Edward Snowden blows the whistle again, spilling the details on how Canada’s main electronic surveillance agency is spying on file-sharing activity occurring in over 100 sites, including Kim Dotcom’s now defunct Megaupload in a bid to root out extremists.
If you are among the millions of file-sharers worldwide, your online activities are being closely monitored by prying eyes. Even though transactions take place discreetly from user to user via HTTP, interested parties such as rights holders, anti-piracy outfits and analytics companies are staking out sites like BitTorrent and other P2P networks on a daily basis, checking out your downloaded files and gathering data. This is especially so due to the public nature of these networks.
There are growing concerns as to how Charlie Hebdo attacks in France are going to affect Internet surveillance in the country and the world. Rumors dictate that stricter legislation is bound to apply against terrorism.
The wound has not yet healed after the recent tragedy at Charlie Hebdo magazine, with the word about terrorism spreading. There is an alarmingly increasing fear that the incident with the shootings in France is not the end at this war against freedom of speech. However, there is another issue at stake; freedom of speech is not only jeopardized by those who react violently and try to erase any opinion not matching their own beliefs. On the contrary, there is another imminent danger that we should be aware of and this is the danger of lack of Internet freedom. Continue reading “Internet Surveillance Concerns that Got Raised by Charlie Hebdo Attacks”
A recent study based on the findings of a poll in Russia highlights the fact that the majority of Russian citizens agree with the Internet censorship measures taken by the Government and state that such acts are justified by the ongoing threats of the web to the country.
Russia has been tightening its legislation regarding Internet freedom and censorship over the years. Due to the international issues that the country has to deal with, such as its confrontation with the West about the war with Ukraine, Russia has become even stricter with the Internet surveillance and the prohibitions that it poses on sites and users. Surprisingly enough, the majority of Russian citizens agree with such tactics. This is the conclusion of a recent study of the Moscow Times, highlighting the opinion of the people living in Russia as to the hot potato of Internet censorship. Continue reading “Many Russian Citizens in Favor of Internet Censorship, Study”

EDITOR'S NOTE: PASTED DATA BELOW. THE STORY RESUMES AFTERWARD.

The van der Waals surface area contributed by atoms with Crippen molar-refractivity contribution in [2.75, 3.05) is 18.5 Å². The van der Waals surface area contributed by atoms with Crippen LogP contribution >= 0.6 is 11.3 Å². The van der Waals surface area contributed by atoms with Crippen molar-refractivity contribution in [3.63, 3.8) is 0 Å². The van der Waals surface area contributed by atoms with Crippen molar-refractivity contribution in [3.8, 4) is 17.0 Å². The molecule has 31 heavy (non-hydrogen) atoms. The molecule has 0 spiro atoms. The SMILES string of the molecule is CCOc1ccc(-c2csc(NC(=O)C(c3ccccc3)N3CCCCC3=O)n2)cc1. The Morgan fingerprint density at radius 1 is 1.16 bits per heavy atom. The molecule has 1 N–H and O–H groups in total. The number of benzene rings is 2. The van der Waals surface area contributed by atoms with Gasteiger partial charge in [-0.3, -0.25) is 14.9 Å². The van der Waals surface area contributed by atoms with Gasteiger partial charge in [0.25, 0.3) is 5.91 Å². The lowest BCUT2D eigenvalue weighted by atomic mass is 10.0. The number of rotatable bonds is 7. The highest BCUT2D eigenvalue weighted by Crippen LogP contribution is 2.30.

Malaysia airlines manages to make the headlines once again — this time due to the former national carrier’s official website being compromised by hacker group Lizard Squad. Only 4 months have passed since the carrier suffered from its second highly-publicised aviation catastrophes of 2014 which resulted in the tragic loss of hundreds of lives. Last year was sadly the worst for passenger fatalities since 2005, when 916 lives were lost. While the incidents have undoubtedly taken a toll on the public’s confidence in the safety of Asian airlines, I happen to think that it was of poor taste for Lizard Squad a.k.a. Cyber Caliphate to make light of the heart-wrenching calamities which have affected the lives of so many of us.
You know that feeling you get when someone is observing your every movement although its not immediately obvious that you’re being watched because they’re so sneaky about it? This nagging feeling you get definitely rings true, especially so when you’re an active user of social networking sites and let’s be completely honest — most of us can barely refrain from checking our newsfeed every hour or so. It wouldn’t come as a big surprise to learn that Facebook is the third most popular app on our smartphones, after email and the browser. Studies cite that 70% of smartphone users are frequent Facebook visitors, with over half of us logging in every single day at the bare minimum. If that doesn’t spell out addiction, then I don’t know what does!
You hear it all the time — always be wary of divulging your personal information to other people, especially strangers. For me, I had a taste of what it was like to have my personal information compromised because of my own negligence. A couple of years ago, I received a letter in my mailbox from a lawyer’s firm representing one of the local mobile service providers stating that I had 2 month’s worth of overdue bills amounting to nearly USD6,000.